He was hired as the AIDS specialist at that Reagan era cell of conservative thinking, the U.S. Civil Rights Commission. He was contacted in March by a right-wing think tank and all but offered a prestigious fellowship in order to complete a book (commissioned by New Republic Books).
Then he published a second piece, in The New Republic (August 8), titled "The Political Uses of an Epidemic." This time, he expanded on a point briefly mentioned in the Commentary article, and concentrated on conservatives who were misrepresenting AIDS for political reasons.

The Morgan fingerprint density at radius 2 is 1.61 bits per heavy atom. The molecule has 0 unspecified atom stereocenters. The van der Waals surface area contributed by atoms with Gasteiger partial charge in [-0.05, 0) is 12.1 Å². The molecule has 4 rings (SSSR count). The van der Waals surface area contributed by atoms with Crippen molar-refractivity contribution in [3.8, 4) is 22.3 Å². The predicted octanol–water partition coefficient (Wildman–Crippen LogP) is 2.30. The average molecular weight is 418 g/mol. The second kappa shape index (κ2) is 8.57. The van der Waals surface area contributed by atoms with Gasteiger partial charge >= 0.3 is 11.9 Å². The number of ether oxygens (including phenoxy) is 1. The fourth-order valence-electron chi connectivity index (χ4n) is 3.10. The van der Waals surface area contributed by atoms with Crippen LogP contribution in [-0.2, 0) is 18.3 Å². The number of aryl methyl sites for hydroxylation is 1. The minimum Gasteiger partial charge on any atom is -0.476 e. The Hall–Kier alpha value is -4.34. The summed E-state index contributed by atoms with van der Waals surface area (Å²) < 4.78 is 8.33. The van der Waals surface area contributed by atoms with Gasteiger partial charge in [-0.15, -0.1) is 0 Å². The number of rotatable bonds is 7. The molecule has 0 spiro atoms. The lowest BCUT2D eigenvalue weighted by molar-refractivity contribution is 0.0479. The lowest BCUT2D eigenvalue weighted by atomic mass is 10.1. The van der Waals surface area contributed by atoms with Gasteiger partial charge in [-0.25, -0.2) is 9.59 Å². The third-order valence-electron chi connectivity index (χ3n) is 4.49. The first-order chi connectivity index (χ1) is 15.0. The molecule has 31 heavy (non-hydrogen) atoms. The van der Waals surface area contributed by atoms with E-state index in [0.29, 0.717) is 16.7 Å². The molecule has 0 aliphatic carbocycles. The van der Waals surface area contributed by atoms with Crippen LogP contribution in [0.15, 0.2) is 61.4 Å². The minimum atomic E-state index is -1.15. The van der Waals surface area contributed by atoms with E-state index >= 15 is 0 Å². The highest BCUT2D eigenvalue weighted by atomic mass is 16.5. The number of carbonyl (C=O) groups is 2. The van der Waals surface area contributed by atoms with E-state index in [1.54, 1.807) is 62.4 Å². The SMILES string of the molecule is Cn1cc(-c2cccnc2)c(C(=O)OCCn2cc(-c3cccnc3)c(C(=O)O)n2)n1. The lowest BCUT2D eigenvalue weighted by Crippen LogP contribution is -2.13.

Then, on September 23, two commission officials appeared in his office and went through his files. The ostensible reason was to make sure he had turned over all AIDS materials to his successor in the job he had been hired for. The cultural similarity between todays conservative zealots and the American Communists of the 1930s and 1940s has often been noted but perhaps never so vividly illustrated.
Fumento departed from the party line. He committed the sin of "deviationism." Retribution was swift.